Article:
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Telomerase and Telomeric Proteins in Telomere Maintenance, Cellular Plasticity, and Age-Related Disease

Tuesday, October 25, 2011 — Concurrent Symposia Session II

10:00 a.m. – Noon

Balcony A


  • Yie Liu, NIA
  • Sharon Savage, NCI


More than 25 years ago, Carol Greider and Elizabeth Blackburn identified telomerase, which was capable of synthesizing the repetitive DNA at the ends of most eukaryotic chromosomes. In the absence of telomerase, telomeres gradually shorten and associated with aging and premature aging syndromes. Besides telomerase, telomeric proteins also play key roles in telomere maintenance. Mutations in telomerase and telomeric proteins contribute to diseases in humans. While telomerase or telomeric proteins are specialized for telomere regulation, other functions that are independent of telomere maintenance have been reported. This section will highlight new findings in telomere biology including: the mechanisms of telomere length regulation in model organisms; the role of telomere attrition in human aging; mutagenesis of telomerase components and telomeric proteins in inherited diseases; DNA repair pathways in telomere damage repair, telomere damage response, and premature aging syndromes; and the extracurricular activities of telomerase and telomeric proteins.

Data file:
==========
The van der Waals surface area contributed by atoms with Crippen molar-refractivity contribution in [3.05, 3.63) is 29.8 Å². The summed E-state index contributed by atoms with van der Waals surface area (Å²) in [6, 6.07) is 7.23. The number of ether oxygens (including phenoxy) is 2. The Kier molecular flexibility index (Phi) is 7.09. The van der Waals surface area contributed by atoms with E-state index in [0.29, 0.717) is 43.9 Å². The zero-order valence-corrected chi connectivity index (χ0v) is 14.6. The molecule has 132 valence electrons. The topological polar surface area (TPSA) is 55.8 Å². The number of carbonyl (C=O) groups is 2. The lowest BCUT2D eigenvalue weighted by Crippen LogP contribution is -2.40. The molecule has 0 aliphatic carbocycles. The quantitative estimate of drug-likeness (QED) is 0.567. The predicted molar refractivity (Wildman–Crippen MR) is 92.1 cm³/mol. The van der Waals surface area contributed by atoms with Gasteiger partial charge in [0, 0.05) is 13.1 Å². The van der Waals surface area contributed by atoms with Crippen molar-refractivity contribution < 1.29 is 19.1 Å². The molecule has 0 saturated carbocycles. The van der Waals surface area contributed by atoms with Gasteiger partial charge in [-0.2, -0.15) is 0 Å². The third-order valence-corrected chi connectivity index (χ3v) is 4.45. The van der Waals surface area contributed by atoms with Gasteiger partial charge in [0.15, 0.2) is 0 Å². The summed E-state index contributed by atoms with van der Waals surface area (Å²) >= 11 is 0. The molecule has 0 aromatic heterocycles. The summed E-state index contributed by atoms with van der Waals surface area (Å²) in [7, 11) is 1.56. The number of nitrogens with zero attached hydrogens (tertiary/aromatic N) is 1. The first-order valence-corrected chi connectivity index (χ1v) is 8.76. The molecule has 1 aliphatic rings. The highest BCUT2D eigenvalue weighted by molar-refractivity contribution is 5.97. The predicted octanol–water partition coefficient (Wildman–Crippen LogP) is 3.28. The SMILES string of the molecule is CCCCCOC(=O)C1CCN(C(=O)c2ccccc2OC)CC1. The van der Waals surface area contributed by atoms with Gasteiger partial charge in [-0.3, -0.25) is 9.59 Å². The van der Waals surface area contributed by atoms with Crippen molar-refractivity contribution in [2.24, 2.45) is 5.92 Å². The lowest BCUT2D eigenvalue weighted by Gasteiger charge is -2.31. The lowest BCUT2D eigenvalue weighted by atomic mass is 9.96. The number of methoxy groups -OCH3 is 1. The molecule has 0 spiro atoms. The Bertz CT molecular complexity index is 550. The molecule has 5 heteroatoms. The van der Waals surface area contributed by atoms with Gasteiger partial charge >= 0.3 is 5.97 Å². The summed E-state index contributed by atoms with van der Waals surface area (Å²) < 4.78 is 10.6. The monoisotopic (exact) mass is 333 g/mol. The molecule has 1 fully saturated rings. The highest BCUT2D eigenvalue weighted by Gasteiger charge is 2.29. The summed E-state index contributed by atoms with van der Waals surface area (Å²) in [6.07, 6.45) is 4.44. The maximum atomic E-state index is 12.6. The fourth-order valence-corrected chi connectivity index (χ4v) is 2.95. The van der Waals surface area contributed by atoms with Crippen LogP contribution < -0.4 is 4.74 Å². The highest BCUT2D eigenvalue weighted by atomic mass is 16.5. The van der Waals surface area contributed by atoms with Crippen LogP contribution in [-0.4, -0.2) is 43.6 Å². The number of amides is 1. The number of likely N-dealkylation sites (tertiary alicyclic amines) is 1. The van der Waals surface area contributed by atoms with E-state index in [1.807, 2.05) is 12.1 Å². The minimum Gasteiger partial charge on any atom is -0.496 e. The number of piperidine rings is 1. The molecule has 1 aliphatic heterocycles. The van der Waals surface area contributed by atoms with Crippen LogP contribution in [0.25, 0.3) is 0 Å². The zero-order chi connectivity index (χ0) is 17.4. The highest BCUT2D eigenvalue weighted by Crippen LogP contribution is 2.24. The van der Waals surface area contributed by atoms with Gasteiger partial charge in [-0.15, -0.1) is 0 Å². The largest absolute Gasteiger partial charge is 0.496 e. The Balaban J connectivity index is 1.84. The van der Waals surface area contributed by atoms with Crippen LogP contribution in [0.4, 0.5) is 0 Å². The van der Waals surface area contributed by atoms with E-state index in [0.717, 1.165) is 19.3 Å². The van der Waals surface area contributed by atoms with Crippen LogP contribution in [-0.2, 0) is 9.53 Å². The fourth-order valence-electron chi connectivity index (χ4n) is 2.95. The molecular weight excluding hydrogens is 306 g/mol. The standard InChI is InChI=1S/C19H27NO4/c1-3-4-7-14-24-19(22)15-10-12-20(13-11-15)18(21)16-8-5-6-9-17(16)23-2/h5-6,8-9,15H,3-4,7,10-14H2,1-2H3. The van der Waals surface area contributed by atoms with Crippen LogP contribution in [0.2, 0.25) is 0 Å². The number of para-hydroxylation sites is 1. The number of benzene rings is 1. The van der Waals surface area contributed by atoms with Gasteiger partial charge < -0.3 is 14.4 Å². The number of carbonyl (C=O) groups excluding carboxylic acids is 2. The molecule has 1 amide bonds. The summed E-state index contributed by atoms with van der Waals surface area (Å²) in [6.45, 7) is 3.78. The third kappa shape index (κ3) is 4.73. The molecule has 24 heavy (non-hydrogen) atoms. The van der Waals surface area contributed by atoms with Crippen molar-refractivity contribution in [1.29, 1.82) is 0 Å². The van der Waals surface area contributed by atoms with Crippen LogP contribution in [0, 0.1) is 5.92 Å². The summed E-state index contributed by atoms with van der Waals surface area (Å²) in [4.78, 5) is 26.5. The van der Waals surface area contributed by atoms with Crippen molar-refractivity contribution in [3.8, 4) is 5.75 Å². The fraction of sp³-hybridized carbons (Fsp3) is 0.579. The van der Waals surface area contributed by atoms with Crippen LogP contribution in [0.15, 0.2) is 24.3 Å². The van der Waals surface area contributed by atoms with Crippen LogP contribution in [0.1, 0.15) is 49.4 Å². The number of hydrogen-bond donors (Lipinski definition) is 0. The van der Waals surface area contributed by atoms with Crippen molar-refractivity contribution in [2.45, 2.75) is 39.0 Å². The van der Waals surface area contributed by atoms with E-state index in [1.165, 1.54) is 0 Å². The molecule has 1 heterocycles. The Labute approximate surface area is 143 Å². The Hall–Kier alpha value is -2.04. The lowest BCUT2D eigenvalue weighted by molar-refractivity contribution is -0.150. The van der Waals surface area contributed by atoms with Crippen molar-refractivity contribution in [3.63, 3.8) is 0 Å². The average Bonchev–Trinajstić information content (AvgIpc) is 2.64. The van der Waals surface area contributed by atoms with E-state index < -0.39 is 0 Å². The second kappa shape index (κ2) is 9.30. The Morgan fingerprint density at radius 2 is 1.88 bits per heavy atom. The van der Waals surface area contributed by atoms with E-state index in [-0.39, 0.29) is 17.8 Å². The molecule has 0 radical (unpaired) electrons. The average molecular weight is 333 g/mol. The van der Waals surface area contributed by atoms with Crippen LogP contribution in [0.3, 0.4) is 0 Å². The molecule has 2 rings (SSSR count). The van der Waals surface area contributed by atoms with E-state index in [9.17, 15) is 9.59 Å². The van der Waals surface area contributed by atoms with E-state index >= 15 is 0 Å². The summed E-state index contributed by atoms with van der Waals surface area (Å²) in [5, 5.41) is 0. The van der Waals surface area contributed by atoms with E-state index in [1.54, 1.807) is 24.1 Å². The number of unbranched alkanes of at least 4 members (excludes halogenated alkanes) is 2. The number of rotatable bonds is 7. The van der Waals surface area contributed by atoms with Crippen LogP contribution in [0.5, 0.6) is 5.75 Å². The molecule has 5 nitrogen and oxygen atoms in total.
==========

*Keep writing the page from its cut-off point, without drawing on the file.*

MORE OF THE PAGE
Characterization of Human Telomere Biology Disorders
Sharon Savage, NCI

Telomere Dynamics in iPS Cells Derived From Human Patients With Telomerase Mutations
Thomas Winkler, NIBIB

Coordinated Changes of Telomere Length, Telomerase Activity, and Composition of Subsets in Blood Lymphocytes In Vivo With Age
Nan-ping Weng, NIA

Epigenetic Protection of Drosophila Telomeres
Yikong Rong, NCI

Nontelomeric Functions of TRF2 in Neural Stem Cells, Neurons, and Tumor Cells
Mark Mattson, NIA

Oxidative DNA Damage Affects Telomere Integrity *FARE Award Winner
Haritha Vallabhaneni, NIA

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